Pat Summitt told the Knoxville News Sentinel Monday that she has been diagnosed with early onset dementia — Alzheimer’s type.
Summitt said in a Tuesday statement that she still intends to coach the Lady Vols, although her condition may change roles for her and her staff, as “there will be some good days and some bad days.”
After unusual behavior, Summitt visited the famous Mayo Clinic in Rochester, Minn. in May, where they performed tests and gave her the unfortunate results.
 If I had to collectively sum up reactions from the University of Tennessee community, I’d only say, “Wow.”
At least, that’s how I’m feeling. I got a pit in my stomach when I heard the news. It came as a shock.
It’s not like Summitt is leaving, but hearing from the horse’s mouth that things may be changing is unsettling, because it’s probably the one thing Tennessee fans will never want to see changed.
 Summitt is the best coach that will ever coach women’s college hoops, one of the best basketball coaches in the country, and has been the epitome of consistency in her 37 years with the Lady Vols. She’s the only coach in the men’s or women’s game to reach 1,000 wins, and she has eight national championships with 18 Final Four appearances to her name.
With the coaching carousel at UT in the past few years in all sports, if she wasn’t before, it’s now safe to say Summitt is the face of Tennessee athletics.
What Summitt supporters have to keep in mind is that this is not a funeral in the slightest. If she is not treating it like one, no one else should.
“There’s not going to be any pity party,” she told the News Sentinel, “and I’ll make sure of that.”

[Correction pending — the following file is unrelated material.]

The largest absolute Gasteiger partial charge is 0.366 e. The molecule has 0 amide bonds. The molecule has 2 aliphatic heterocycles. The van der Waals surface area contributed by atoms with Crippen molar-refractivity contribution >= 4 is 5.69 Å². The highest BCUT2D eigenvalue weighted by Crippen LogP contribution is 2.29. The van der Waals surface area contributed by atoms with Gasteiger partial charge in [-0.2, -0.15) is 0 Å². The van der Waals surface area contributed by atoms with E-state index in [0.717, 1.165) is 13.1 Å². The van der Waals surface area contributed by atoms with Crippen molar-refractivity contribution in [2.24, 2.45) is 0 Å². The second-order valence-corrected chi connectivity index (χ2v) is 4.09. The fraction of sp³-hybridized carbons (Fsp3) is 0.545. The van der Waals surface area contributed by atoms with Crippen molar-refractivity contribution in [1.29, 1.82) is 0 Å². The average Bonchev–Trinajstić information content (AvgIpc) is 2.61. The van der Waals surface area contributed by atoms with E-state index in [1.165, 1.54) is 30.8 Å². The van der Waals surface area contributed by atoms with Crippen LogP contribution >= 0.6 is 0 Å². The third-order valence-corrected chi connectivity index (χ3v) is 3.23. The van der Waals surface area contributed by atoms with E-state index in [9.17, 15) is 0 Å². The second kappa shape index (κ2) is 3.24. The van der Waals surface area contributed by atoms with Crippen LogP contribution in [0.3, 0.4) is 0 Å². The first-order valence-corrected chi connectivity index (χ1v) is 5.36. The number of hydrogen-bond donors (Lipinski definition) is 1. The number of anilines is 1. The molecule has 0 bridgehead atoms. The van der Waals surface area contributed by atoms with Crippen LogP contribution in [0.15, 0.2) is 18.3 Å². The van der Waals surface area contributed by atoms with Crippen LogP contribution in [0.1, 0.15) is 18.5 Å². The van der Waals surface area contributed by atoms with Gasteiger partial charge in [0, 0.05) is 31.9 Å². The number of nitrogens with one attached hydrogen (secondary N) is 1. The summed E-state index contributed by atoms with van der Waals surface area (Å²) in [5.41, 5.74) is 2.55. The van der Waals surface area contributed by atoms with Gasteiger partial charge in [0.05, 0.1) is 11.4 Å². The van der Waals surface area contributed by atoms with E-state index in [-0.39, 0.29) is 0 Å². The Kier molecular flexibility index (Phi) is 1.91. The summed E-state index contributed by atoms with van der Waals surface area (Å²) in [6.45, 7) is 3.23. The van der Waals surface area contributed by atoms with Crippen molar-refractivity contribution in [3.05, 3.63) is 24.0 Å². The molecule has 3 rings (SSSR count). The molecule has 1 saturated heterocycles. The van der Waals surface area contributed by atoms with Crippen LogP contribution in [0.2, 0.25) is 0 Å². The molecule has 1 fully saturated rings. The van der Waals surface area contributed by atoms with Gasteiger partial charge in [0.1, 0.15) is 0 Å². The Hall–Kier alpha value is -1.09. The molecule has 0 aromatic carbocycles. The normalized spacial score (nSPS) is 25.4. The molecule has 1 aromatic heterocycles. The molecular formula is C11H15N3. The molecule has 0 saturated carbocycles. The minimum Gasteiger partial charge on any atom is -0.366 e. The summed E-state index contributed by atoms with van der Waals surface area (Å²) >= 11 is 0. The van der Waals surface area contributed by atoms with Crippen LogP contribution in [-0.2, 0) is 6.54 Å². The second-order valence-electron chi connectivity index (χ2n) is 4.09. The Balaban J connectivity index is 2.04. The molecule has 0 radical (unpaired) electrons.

Early onset dementia, like any form of Alzheimer’s, is degenerative. It is not really one of those diseases you beat. You more or less hold it off longer than usual.
 It is a scary diagnosis, to say the least. One might think that being one of the toughest coaches in the business, men’s or women’s, she might keep this news private, which is very understandable. Many public figures struggle with medical and personal issues for years without anyone knowing. It is very brave of them.
But in my mind, showing her hand and announcing the news to everyone is the bravest thing she could have done. And I am not sure anything less is expected of Summitt anymore.
She was brave in that she was so honest, so transparent. This has to be one of the most vulnerable points in her life, and she made a video announcement about it online for the whole world to see.
The woman has been a pioneer of women’s basketball, and women’s athletics in general, around the country. Girls and young women from all parts of America like the Lady Vols because of Summitt, wishing they were a foot taller so they could have a chance to play for her one day, even if they have no other interest in the university.
It is an extremely tough situation, only to get tougher down the road. But Pat Summitt is a tough individual.
All she wants to do is “move forward to the business at hand … coaching a great group of Lady Vols.”
Like I said, though, what else can we expect from Summitt?